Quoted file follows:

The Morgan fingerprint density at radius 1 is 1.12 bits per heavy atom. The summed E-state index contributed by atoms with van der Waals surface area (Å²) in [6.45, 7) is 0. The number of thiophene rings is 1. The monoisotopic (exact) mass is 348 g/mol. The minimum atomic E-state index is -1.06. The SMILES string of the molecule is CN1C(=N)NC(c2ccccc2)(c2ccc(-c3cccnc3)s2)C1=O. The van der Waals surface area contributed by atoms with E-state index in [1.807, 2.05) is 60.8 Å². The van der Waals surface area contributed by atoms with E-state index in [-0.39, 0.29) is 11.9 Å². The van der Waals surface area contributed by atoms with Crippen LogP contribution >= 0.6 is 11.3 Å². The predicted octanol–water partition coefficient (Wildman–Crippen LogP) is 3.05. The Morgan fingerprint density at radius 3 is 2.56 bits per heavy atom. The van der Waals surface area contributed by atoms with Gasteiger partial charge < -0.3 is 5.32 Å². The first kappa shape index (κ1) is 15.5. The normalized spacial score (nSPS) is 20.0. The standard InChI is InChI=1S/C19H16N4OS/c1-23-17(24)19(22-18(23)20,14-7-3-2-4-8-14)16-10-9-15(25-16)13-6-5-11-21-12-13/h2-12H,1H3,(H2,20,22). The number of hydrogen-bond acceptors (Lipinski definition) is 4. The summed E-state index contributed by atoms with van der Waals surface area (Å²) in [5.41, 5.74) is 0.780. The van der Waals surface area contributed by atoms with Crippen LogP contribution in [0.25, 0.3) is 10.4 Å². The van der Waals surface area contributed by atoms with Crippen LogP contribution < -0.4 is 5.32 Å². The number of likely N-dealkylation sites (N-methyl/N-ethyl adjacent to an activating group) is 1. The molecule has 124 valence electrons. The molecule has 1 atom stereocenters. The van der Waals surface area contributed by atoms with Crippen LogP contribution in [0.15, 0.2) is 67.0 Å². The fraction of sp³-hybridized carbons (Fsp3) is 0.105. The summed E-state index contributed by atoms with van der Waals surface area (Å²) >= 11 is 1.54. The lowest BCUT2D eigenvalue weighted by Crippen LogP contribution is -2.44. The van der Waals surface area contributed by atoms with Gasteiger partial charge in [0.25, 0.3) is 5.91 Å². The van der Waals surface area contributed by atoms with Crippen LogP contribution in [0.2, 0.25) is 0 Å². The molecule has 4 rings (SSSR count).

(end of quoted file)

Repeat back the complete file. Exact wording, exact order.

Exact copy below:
The Morgan fingerprint density at radius 1 is 1.12 bits per heavy atom. The summed E-state index contributed by atoms with van der Waals surface area (Å²) in [6.45, 7) is 0. The number of thiophene rings is 1. The monoisotopic (exact) mass is 348 g/mol. The minimum atomic E-state index is -1.06. The SMILES string of the molecule is CN1C(=N)NC(c2ccccc2)(c2ccc(-c3cccnc3)s2)C1=O. The van der Waals surface area contributed by atoms with E-state index in [1.807, 2.05) is 60.8 Å². The van der Waals surface area contributed by atoms with E-state index in [-0.39, 0.29) is 11.9 Å². The van der Waals surface area contributed by atoms with Crippen LogP contribution >= 0.6 is 11.3 Å². The predicted octanol–water partition coefficient (Wildman–Crippen LogP) is 3.05. The Morgan fingerprint density at radius 3 is 2.56 bits per heavy atom. The van der Waals surface area contributed by atoms with Gasteiger partial charge < -0.3 is 5.32 Å². The first kappa shape index (κ1) is 15.5. The normalized spacial score (nSPS) is 20.0. The standard InChI is InChI=1S/C19H16N4OS/c1-23-17(24)19(22-18(23)20,14-7-3-2-4-8-14)16-10-9-15(25-16)13-6-5-11-21-12-13/h2-12H,1H3,(H2,20,22). The number of hydrogen-bond acceptors (Lipinski definition) is 4. The summed E-state index contributed by atoms with van der Waals surface area (Å²) in [5.41, 5.74) is 0.780. The van der Waals surface area contributed by atoms with Crippen LogP contribution in [0.25, 0.3) is 10.4 Å². The van der Waals surface area contributed by atoms with Crippen LogP contribution < -0.4 is 5.32 Å². The number of likely N-dealkylation sites (N-methyl/N-ethyl adjacent to an activating group) is 1. The molecule has 124 valence electrons. The molecule has 1 atom stereocenters. The van der Waals surface area contributed by atoms with Crippen LogP contribution in [0.15, 0.2) is 67.0 Å². The fraction of sp³-hybridized carbons (Fsp3) is 0.105. The summed E-state index contributed by atoms with van der Waals surface area (Å²) >= 11 is 1.54. The lowest BCUT2D eigenvalue weighted by Crippen LogP contribution is -2.44. The van der Waals surface area contributed by atoms with Gasteiger partial charge in [0.25, 0.3) is 5.91 Å². The van der Waals surface area contributed by atoms with Crippen LogP contribution in [0.2, 0.25) is 0 Å². The molecule has 4 rings (SSSR count).